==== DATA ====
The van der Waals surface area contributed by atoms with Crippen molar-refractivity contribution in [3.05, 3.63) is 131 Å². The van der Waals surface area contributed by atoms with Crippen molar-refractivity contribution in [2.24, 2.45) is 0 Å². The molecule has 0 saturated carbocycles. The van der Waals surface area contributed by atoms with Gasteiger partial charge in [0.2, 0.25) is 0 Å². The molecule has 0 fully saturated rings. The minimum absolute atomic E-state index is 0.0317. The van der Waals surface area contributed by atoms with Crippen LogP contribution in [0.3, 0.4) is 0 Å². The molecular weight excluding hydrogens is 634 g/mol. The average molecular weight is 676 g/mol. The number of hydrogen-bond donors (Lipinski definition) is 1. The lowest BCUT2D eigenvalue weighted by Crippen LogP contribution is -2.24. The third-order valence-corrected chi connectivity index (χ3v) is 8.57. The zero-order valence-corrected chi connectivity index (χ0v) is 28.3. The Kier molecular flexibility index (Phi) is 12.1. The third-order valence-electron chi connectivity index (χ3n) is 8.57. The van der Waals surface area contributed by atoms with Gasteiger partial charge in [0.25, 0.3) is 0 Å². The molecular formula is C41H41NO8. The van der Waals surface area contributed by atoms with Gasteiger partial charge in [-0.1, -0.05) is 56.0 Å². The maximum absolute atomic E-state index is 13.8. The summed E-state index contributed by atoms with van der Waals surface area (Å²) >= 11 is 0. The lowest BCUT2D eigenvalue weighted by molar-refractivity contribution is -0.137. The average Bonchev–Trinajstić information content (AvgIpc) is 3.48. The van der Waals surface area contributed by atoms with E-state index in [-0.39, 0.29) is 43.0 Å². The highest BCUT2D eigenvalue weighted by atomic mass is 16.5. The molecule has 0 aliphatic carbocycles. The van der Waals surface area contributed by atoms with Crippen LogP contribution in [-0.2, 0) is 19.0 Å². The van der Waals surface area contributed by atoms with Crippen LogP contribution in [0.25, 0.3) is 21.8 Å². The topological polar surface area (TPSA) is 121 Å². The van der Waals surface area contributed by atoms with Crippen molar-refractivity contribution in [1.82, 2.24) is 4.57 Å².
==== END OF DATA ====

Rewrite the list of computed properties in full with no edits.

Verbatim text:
The van der Waals surface area contributed by atoms with Crippen molar-refractivity contribution in [3.05, 3.63) is 131 Å². The van der Waals surface area contributed by atoms with Crippen molar-refractivity contribution in [2.24, 2.45) is 0 Å². The molecule has 0 saturated carbocycles. The van der Waals surface area contributed by atoms with Gasteiger partial charge in [0.2, 0.25) is 0 Å². The molecule has 0 fully saturated rings. The minimum absolute atomic E-state index is 0.0317. The van der Waals surface area contributed by atoms with Crippen LogP contribution in [0.3, 0.4) is 0 Å². The molecular weight excluding hydrogens is 634 g/mol. The average molecular weight is 676 g/mol. The number of hydrogen-bond donors (Lipinski definition) is 1. The lowest BCUT2D eigenvalue weighted by Crippen LogP contribution is -2.24. The third-order valence-corrected chi connectivity index (χ3v) is 8.57. The zero-order valence-corrected chi connectivity index (χ0v) is 28.3. The Kier molecular flexibility index (Phi) is 12.1. The third-order valence-electron chi connectivity index (χ3n) is 8.57. The van der Waals surface area contributed by atoms with Gasteiger partial charge in [0.25, 0.3) is 0 Å². The molecular formula is C41H41NO8. The van der Waals surface area contributed by atoms with Gasteiger partial charge in [-0.1, -0.05) is 56.0 Å². The maximum absolute atomic E-state index is 13.8. The summed E-state index contributed by atoms with van der Waals surface area (Å²) >= 11 is 0. The lowest BCUT2D eigenvalue weighted by molar-refractivity contribution is -0.137. The average Bonchev–Trinajstić information content (AvgIpc) is 3.48. The van der Waals surface area contributed by atoms with E-state index in [-0.39, 0.29) is 43.0 Å². The highest BCUT2D eigenvalue weighted by atomic mass is 16.5. The molecule has 0 aliphatic carbocycles. The van der Waals surface area contributed by atoms with Crippen LogP contribution in [-0.2, 0) is 19.0 Å². The van der Waals surface area contributed by atoms with Crippen LogP contribution in [0.25, 0.3) is 21.8 Å². The topological polar surface area (TPSA) is 121 Å². The van der Waals surface area contributed by atoms with Crippen molar-refractivity contribution in [1.82, 2.24) is 4.57 Å².